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Mission Statement

To understand, conserve, and enhance the unique ecological and recreational resources of the Upper Missouri River Watershed.


Board of Directors

Board Chairman
Dr. Alan Shaw
Big Sky, Montana

Vice Chair
Sherry Meador
Helena, Montana

Board Secretary 
Pat Hunter
Wolf Creek, Montana

Board Treasurer
Bill Ryan
Butte, Montana

Executive Committee
Kevin Cumley
Helena, Montana

Bailey Sory
San Francisco, California

Joe Kerkvliet
Corvalis, Oregon

UMOWA’s Work in Unprecedented Times

I am Dr. Alan Shaw, Chairman of the Upper Missouri Watershed Alliance.  Unfortunately, the COVID-19 pandemic has shattered the meaning of normal in our lives. It is important in these trying times for all of us to adhere to the recommendations from medical experts regarding social distancing and staying at home to help lessen the effects of the Coronavirus. As a result, and in the interest of being fully responsible, we are cancelling our Annual Rendezvous scheduled for June 27 in Craig. As an alternative, we are contemplating a series of raffles with excellent prizes as a way of raising monies to continue our work. We will keep you posted as the summer progresses. UMOWA continues to work on issues that impact the Upper Missouri:

This will provide objective scientific and technical guidance for the collection and utilization of ecological data. The committee members are David Stagliano (Chair), Sherry Meador, Bailey Sory, Joe Kerkvliet, Tom Woolf (FWP AIS Bureau Chief), and Ann Schwend (MTDNRC).

In May 2020, UMOWA will begin the second year of this project, to compare the 2019 findings to determine the nature, and prevalence of these plants (native as well as invasive) and work with all stakeholders to determine the cause of this phenomena. Your continued support of this project is vital to its success.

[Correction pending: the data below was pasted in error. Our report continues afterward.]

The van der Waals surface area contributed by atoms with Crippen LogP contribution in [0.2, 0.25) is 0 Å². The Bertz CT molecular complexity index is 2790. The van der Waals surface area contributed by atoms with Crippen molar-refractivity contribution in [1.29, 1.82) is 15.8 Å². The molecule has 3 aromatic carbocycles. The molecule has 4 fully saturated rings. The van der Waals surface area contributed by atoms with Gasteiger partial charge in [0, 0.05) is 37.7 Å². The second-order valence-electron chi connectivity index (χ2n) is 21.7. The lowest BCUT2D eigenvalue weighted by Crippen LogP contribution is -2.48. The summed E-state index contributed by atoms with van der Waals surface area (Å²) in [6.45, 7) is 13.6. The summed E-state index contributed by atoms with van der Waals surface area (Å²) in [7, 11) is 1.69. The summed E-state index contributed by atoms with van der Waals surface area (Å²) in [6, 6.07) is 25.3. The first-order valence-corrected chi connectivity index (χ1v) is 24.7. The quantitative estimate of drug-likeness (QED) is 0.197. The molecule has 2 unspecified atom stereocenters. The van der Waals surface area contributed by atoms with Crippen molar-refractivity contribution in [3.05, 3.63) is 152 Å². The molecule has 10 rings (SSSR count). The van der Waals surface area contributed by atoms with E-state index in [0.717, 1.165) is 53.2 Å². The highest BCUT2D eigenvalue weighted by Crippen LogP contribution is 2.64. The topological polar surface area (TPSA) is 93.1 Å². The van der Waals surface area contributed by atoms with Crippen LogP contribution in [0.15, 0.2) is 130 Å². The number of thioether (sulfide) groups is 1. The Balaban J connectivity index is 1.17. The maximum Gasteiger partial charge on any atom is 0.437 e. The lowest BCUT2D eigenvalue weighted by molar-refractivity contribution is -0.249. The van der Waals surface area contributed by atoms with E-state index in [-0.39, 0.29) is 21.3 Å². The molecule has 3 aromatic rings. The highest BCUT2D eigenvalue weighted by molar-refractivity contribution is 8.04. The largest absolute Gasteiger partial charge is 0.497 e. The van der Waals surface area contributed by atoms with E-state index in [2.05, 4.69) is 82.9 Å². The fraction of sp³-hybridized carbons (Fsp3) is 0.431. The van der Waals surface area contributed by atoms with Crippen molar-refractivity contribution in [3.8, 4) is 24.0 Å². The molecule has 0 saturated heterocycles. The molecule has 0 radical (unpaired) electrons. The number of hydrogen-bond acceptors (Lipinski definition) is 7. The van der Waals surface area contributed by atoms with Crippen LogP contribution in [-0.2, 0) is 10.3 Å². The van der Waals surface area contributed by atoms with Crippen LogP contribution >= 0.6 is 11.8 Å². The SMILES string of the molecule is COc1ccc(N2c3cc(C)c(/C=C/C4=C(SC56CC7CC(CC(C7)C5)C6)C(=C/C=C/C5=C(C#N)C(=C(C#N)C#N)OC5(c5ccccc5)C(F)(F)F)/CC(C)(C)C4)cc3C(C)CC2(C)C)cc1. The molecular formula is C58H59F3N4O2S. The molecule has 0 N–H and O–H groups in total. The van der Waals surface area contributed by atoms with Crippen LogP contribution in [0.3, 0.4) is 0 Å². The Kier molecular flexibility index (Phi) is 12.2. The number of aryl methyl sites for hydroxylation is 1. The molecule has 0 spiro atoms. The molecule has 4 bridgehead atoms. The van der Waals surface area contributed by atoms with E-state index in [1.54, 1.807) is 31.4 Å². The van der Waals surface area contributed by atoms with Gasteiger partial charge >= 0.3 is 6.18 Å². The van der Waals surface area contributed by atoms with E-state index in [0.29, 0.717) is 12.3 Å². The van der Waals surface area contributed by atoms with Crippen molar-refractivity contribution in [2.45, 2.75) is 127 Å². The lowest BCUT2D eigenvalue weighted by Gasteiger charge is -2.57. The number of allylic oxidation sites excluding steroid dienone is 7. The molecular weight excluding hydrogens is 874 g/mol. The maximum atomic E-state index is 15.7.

Please read Dave Stagliano’s article summarizing his work on water quality analysis. This is an alarm that should create a sense of urgency as to the health of the river. UMOWA is working diligently on this issue.

If you are not a UMOWA member please consider joining and supporting us by signing up on the website;

Please feel free to contact me directly with any questions or suggestions. Click the following link to view the newest UMOWA video that I know you will find interesting:

Thank you for your support and generosity;

Dr. Alan Shaw, Board Chairman
Email:     Phone: 406-995-2792

UMOWA Documents Troubling Nutrient Trends During the Missouri River Water Quality Project
Dave Stagliano, Montana Biological Survey 

2019 marks the 4th year that UMOWA has been collecting Water Chemistry (WQ) samples at 7 sites from Wolf Creek to Cascade in the Upper Missouri River.  We have been able to gather scientifically rigorous data on Total Dissolved Solids (TDS), Total Suspended Solids (TSS) and nutrients (Total Nitrogen {TN}, Phosphorous {TP} and Inorganic Nitrogen {NN}) during a variety of river conditions, from low discharge years (2016) to one of the highest (2018).  WQ Samples were usually collected seasonally in April, July and October to coincide with irrigation season, but because of early high water in 2018, they were collected in June, July and October.  Only October WQ samples were collected in 2019.

Since October of 2017, most UMOWA WQ sites have exceeded the Montana Department of Environmental Quality (MDEQ) recommended screening and nutrient standard values for NN and TN concentrations, respectively, and 6 of 7 sites exceeded the nutrient standard for TP concentrations, especially in October of 2018 and 2019 (Figures 1 and 2).

         Figure 1. Total Nitrogen levels across the UMOWA sites in 2018 and 2019.

         Figure 2. Total Phosphorus levels across the UMOWA sites in 2018 and 2019.

Only Missouri River sites downstream of tributaries, Little Prickly Pear (MO_LLPC_DS) and the Dearborn River (MO_DEAR_DS), were not consistently reporting elevated nutrient levels.  Since the initiation of this study in April 2016, these were the first observed instances of nutrient concentrations (Total Phosphorus) exceeding the MDEQ nutrient standards and screening values (Figure 3).

         Figure 3. Total Phosphorus levels at the UMOWA site near Craig from 2016.